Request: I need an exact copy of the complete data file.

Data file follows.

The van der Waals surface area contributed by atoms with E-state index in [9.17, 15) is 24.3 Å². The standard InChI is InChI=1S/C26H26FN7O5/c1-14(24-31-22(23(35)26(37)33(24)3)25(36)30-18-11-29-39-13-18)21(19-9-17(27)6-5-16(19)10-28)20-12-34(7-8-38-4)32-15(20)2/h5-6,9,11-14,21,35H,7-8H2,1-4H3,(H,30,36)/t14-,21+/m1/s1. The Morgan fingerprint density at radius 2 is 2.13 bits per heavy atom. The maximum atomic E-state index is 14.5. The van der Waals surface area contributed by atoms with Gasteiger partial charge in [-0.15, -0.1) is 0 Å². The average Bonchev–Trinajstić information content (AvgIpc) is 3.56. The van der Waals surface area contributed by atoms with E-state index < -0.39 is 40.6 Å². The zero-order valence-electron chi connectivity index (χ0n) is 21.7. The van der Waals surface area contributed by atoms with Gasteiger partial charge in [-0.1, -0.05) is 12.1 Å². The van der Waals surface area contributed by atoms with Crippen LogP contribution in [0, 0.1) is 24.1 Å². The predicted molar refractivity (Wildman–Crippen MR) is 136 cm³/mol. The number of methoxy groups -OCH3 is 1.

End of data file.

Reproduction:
The van der Waals surface area contributed by atoms with E-state index in [9.17, 15) is 24.3 Å². The standard InChI is InChI=1S/C26H26FN7O5/c1-14(24-31-22(23(35)26(37)33(24)3)25(36)30-18-11-29-39-13-18)21(19-9-17(27)6-5-16(19)10-28)20-12-34(7-8-38-4)32-15(20)2/h5-6,9,11-14,21,35H,7-8H2,1-4H3,(H,30,36)/t14-,21+/m1/s1. The Morgan fingerprint density at radius 2 is 2.13 bits per heavy atom. The maximum atomic E-state index is 14.5. The van der Waals surface area contributed by atoms with Gasteiger partial charge in [-0.15, -0.1) is 0 Å². The average Bonchev–Trinajstić information content (AvgIpc) is 3.56. The van der Waals surface area contributed by atoms with E-state index < -0.39 is 40.6 Å². The zero-order valence-electron chi connectivity index (χ0n) is 21.7. The van der Waals surface area contributed by atoms with Gasteiger partial charge in [-0.1, -0.05) is 12.1 Å². The van der Waals surface area contributed by atoms with Crippen LogP contribution in [0, 0.1) is 24.1 Å². The predicted molar refractivity (Wildman–Crippen MR) is 136 cm³/mol. The number of methoxy groups -OCH3 is 1.